Matt Mercer on Bringing NPCs to Life

by Mike Shea on 28 August 2017

In July 2017, on the DM's Deep Dive I had the privilege to talk to Matt Mercer of Critical Role about bringing NPCs in our D&D games to life. Matt is a professional voice actor and very popular streamer of D&D, with appearances on the Stream of Annihiliation and the WOTC D&D series, Force Gray. Matt also recently released his Tal'Dorei campaign setting with Green Ronin.

You can watch the discussion on Youtube or listen to the podcast.

Throughout our one-hour discussion, Matt and I discussed numerous topics for bringing NPCs to life. Below are some of the highlights from the talk.

Matt's Top Three Tips

  1. Have a strong idea of what drives the NPC. How will the characters engage them and how will they react. Why are they important?
  2. What is the goal of the NPC in each interaction. Are they trying to inspire the characters to be heroes? Trying to get a key piece of information? Trying to feel them out? Trying to get more money?
  3. Use body language to define characters. Don't be afraid to steeple your fingers or drop your shoulders to imitate the character's appearance. Open your hands and be welcoming. Use body language to show your players that you're a new character.

Other Notes from our Conversation

Matt's tip for performing voices is practice. Practice by yourself, while driving, or in the shower. Record yourself doing voicework, listen to it, and adjust it.

Mix voices together. Use characteristics from one voice and mix it with characteristics for another. Matt's higher pitch Zoidberg isn't to be missed.

Study the classics of mythology and Shakespeare to give your games an old-world feel. MacBeth and Othello for example. Read Midsummer Night's Dream to get the feel for the world of the fae.

Matt keeps track of voices by looking it back up on the net (that's great for Matt Mercer!) but he also keeps track of things in a big Word document. Try to do the best you can from memory.

Matt improvises NPCs about 50% of the time. For his improvised NPCs, he builds it out from the root of the NPC and its interaction with the character and the NPC's responses to their discussions.

Matt's prepared NPCs have the advantage of filling in key needs in the story. Not having any prepared NPCs definitely spikes anxiety but can be thrilling in a safe game with trusted players.

Matt prepares more NPCs for more linear travel situations and significantly more in an urban environment—six to ten main NPCs and maybe ten secondary NPCs.

Matt spends between one hour to two hours of preparation per hour of gameplay. Higher level campaigns in a city might take up to three hours per hour of gameplay. It's hard to prepare when the characters can hop entire planes of existence.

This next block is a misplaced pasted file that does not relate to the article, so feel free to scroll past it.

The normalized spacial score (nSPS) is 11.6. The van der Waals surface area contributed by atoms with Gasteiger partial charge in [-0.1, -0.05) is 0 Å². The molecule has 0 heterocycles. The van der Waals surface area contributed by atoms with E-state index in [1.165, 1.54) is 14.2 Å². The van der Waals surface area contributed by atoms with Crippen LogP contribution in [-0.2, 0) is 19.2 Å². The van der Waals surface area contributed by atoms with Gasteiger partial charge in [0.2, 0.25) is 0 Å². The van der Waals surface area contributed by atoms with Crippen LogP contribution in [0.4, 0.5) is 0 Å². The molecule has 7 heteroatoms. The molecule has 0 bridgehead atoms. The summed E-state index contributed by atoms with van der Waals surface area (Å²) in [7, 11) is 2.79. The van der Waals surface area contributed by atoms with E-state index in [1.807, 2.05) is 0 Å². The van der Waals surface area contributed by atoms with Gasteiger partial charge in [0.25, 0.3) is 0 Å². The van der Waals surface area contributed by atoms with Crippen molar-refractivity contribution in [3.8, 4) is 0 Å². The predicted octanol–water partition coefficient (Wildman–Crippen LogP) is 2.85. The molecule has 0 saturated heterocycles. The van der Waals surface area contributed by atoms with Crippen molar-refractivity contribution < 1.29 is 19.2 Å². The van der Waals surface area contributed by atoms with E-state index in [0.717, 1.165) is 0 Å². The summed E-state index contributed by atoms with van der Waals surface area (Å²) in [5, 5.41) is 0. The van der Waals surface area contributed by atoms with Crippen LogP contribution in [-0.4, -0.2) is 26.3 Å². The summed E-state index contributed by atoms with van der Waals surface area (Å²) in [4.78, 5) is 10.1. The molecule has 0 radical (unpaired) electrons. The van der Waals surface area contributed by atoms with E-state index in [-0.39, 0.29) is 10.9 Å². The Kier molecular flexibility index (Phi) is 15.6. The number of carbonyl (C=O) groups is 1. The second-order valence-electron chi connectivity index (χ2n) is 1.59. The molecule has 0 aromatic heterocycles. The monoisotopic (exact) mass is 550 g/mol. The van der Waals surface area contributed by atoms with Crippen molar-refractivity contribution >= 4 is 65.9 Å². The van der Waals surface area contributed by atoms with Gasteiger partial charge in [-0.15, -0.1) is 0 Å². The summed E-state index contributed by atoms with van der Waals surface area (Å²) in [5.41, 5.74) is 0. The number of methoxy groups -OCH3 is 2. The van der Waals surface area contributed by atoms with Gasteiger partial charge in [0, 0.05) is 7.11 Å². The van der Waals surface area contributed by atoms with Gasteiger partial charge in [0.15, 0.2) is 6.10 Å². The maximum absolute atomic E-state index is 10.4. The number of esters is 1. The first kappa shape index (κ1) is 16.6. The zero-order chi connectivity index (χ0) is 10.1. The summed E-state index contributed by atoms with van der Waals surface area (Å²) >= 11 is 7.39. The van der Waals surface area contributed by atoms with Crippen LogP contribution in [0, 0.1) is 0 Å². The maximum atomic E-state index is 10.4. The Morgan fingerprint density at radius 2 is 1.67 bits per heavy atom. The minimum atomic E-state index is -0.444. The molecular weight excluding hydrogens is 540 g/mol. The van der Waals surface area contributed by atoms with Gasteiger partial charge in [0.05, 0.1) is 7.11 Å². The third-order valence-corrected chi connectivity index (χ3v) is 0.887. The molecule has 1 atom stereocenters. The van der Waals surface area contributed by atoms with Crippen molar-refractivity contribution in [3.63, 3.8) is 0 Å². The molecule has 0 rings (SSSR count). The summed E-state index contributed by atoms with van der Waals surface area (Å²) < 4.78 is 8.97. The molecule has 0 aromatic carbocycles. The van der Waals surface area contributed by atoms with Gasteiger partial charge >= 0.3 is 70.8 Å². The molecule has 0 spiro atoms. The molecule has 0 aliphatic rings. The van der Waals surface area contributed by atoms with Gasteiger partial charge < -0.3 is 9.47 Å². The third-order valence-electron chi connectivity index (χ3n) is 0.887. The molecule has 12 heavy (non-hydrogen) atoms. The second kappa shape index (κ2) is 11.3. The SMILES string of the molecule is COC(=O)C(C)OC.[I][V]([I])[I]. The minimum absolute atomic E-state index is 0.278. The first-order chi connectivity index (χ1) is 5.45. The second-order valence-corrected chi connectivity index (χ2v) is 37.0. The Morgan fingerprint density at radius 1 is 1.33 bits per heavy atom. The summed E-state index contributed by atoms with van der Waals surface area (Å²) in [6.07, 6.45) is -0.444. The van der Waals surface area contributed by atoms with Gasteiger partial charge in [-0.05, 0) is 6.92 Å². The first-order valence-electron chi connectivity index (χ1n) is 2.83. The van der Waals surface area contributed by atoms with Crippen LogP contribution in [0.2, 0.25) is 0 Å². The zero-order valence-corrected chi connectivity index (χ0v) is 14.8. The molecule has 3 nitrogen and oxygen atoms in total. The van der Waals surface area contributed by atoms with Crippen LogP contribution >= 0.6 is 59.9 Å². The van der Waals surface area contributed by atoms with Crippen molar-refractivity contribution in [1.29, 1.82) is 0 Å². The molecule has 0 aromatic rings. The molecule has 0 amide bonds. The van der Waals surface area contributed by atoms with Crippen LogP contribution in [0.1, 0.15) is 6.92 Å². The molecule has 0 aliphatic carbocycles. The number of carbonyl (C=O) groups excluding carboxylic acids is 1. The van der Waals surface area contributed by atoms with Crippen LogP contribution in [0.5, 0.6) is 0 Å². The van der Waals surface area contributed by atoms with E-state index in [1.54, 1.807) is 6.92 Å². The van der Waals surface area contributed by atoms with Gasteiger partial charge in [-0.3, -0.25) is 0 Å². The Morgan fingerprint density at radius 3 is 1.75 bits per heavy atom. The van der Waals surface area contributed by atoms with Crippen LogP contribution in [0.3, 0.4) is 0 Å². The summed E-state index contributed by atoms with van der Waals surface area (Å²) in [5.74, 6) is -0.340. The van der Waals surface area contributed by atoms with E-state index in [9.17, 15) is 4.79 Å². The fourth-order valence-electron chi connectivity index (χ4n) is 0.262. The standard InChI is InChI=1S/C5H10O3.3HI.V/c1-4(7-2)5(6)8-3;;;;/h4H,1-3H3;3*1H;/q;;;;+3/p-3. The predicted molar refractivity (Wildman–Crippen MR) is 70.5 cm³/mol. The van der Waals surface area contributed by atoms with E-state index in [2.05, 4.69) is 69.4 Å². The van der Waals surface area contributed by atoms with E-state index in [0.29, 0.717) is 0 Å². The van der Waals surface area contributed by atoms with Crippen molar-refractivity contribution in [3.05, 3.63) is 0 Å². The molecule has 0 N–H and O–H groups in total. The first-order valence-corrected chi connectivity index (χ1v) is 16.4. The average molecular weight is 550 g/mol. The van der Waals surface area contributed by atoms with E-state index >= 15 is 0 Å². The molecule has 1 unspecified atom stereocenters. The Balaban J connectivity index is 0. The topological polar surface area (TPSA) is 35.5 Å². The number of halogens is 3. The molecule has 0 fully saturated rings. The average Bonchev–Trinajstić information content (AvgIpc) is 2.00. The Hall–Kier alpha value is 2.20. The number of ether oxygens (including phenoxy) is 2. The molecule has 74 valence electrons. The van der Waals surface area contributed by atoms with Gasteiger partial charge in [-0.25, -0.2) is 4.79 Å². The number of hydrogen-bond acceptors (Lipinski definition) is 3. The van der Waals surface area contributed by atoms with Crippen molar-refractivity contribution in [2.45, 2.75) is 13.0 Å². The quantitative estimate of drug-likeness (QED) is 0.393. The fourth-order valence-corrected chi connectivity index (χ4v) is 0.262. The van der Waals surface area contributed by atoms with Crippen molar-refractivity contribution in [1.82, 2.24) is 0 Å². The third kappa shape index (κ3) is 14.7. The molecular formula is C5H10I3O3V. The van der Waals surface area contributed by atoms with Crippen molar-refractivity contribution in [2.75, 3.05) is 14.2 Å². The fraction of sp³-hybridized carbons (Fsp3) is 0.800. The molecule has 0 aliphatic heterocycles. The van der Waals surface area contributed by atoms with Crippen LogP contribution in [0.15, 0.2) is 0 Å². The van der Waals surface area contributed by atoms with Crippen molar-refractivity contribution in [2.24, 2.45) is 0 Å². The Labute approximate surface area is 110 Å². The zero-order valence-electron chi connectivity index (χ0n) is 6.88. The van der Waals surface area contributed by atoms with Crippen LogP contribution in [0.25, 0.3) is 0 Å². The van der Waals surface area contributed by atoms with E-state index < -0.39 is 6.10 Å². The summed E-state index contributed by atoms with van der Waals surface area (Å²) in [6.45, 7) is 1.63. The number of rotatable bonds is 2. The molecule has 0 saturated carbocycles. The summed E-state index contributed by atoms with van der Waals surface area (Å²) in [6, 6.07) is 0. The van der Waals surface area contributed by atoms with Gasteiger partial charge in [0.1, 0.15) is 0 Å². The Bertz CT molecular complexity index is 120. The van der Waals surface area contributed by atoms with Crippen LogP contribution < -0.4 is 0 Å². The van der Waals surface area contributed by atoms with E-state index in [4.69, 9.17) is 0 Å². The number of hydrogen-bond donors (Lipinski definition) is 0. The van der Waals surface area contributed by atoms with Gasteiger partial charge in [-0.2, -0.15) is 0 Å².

When working on your voices, avoid stereotypes. It can be easy to fall into stereotype voices (think every woman is the Monty Python shrieking lady). Avoid alienating layers with sexist or racist stereotypes for voices. Be respectful and mindful of the of various dialects and accents you use.

How you hold yourself can make a huge difference. It's not just about the voice.

Answers to Questions from the Audience

To keep your voice healthy, stay hydrated with water. Use hot tea if you have voice strain. There are teas specifically used for keeping your voice in action. Take a break or call off the game if its getting bad.

When NPCs become part of the party they can overshadow the actions of the characters. Find ways they can be useful to the characters in other ways like doing off-screen research or acting as an ambassador. Find a natural exit for them.

Don't worry about screwing up any particular part of the game. DMs should feel free to screw up. It's harder when 10,000 people are watching you play. If you are enjoying it your players will enjoy it. Everyone is there to have a good time. Just roll with it. Be nice to low level characters and new players.

Don't do a stressful voice for a character that's going to be in play a lot. Don't hurt yourself.

Be ready for plot threads to break and use prep time to figure out how to fill in the gaps. Feel free to shift the whole world to make a broken connection work. Find ways to make your inconsistencies true.

Practice cool voices by listening them on Youtube. Record 30 seconds of yourself and then study how it worked. Practice dialects by listening to the International Dialects in English Archive. There are hundreds of accents from all over the world. Again, watch out for stereotypes.

Matt Mercer's hardest voice was a mind flayer named Clarota. The speech on inhale was hard.

When you're running with a large number of players, talk to them about your intent to give them all some screen time. When they see the problem the way you do, they'll be more understanding of how it works out. If you can tie a single background or narrative to a pair of characters, it lets you kill two birds with one stone.

When using milestone experience, feel free to let characters level up on side quests.

Links

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